Expert Commentary

Seoul Searches for Options as North Korean Missiles Fly

Admiral James 'Sandy' Winnefeld
Former Vice Chairman, Joint Chiefs of Staff

On October 10, as North Korea celebrates the creation of the ruling Worker’s Party, the United States and regional allies will brace themselves for the possibility of yet another provocative missile test. With multiple missile launches this year, and even the test of a hydrogen nuclear bomb, Pyongyang is pushing the limits of its nuclear aggression, sparking heated rhetoric between U.S. President Donald Trump and North Korean leader Kim Jong-un. However, despite assurances from the United States that its allies are protected under the U.S. nuclear umbrella, the impending possibility of a North Korean ICBM capable of carrying a nuclear weapon into the U.S. homeland has many in South Korea wondering whether Washington would really be willing to trade one of its own cities for its allies in the Asia Pacific, and whether this might be the time for South Korea to develop its own nuclear deterrent. As the North Korean crisis heats up, the Cipher Brief’s Fritz Lodge spoke with Admiral James ‘Sandy’ Winnefeld, former Vice Chairman of the Joint Chiefs of Staff and Cipher Brief Network Expert, about whether South Korean hints at developing an independent nuclear deterrence might be designed to gain further reassurance from the U.S.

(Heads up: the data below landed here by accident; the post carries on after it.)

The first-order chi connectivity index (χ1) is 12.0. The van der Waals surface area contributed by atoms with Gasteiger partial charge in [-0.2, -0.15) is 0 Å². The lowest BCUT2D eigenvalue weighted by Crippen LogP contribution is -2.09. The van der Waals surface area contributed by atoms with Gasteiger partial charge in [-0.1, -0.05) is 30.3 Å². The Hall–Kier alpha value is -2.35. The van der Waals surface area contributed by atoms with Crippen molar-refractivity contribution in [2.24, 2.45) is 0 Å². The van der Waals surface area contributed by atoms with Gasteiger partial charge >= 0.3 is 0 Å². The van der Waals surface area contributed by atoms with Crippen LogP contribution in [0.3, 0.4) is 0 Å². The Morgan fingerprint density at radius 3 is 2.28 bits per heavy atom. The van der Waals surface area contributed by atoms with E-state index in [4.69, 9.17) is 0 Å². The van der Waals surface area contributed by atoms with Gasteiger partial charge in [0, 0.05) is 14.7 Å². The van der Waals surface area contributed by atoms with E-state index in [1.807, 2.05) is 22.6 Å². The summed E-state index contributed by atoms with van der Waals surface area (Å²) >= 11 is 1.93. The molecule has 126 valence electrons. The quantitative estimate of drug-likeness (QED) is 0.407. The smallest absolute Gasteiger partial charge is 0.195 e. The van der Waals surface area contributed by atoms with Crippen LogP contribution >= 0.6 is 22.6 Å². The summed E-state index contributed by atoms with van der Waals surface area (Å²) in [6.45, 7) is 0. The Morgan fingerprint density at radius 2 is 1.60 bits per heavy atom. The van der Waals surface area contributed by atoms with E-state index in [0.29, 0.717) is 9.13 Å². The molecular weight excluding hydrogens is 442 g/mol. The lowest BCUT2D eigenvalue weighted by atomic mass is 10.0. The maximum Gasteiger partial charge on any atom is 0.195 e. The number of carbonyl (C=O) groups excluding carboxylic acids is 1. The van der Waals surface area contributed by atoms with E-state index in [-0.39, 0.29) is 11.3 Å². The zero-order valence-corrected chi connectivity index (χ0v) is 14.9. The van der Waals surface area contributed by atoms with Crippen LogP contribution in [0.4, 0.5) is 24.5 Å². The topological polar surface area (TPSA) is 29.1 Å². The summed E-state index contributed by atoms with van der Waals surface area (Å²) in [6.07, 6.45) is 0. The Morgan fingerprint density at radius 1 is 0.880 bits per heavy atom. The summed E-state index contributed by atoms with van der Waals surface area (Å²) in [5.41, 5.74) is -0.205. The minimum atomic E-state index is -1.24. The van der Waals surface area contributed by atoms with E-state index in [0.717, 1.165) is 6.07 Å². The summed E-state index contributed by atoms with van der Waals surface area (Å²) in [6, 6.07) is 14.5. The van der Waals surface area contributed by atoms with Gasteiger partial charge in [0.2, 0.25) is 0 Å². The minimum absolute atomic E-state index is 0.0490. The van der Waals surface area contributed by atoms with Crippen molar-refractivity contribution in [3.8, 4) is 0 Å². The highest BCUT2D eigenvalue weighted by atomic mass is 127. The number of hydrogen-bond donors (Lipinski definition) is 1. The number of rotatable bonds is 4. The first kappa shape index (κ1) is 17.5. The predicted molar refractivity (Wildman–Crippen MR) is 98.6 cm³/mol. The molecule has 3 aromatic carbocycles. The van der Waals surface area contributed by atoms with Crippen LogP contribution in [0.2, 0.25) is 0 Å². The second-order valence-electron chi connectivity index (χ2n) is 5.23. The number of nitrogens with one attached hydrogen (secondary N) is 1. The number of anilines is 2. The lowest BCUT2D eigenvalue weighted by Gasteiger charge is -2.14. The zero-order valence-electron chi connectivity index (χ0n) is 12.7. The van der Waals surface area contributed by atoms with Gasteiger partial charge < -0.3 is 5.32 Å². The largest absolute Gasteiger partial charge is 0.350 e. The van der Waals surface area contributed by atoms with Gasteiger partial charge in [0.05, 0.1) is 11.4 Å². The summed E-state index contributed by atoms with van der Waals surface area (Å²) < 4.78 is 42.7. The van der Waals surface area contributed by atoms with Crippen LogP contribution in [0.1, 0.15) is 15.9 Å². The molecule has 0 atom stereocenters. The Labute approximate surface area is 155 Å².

The Cipher Brief: What has kept South Korea from developing its own nuclear deterrent, particularly in light of the rising threat posed by North Korea? 

Sandy Winnefeld: The Republic of Korea (ROK) has flirted from time to time with developing its own nuclear weapons program. It is well known that they actively considered it during the 1970s, but under pressure from the international community, they eventually ratified the Nuclear Non-proliferation Treaty (NPT) in 1975.  However, that doesn’t mean they aren’t still interested.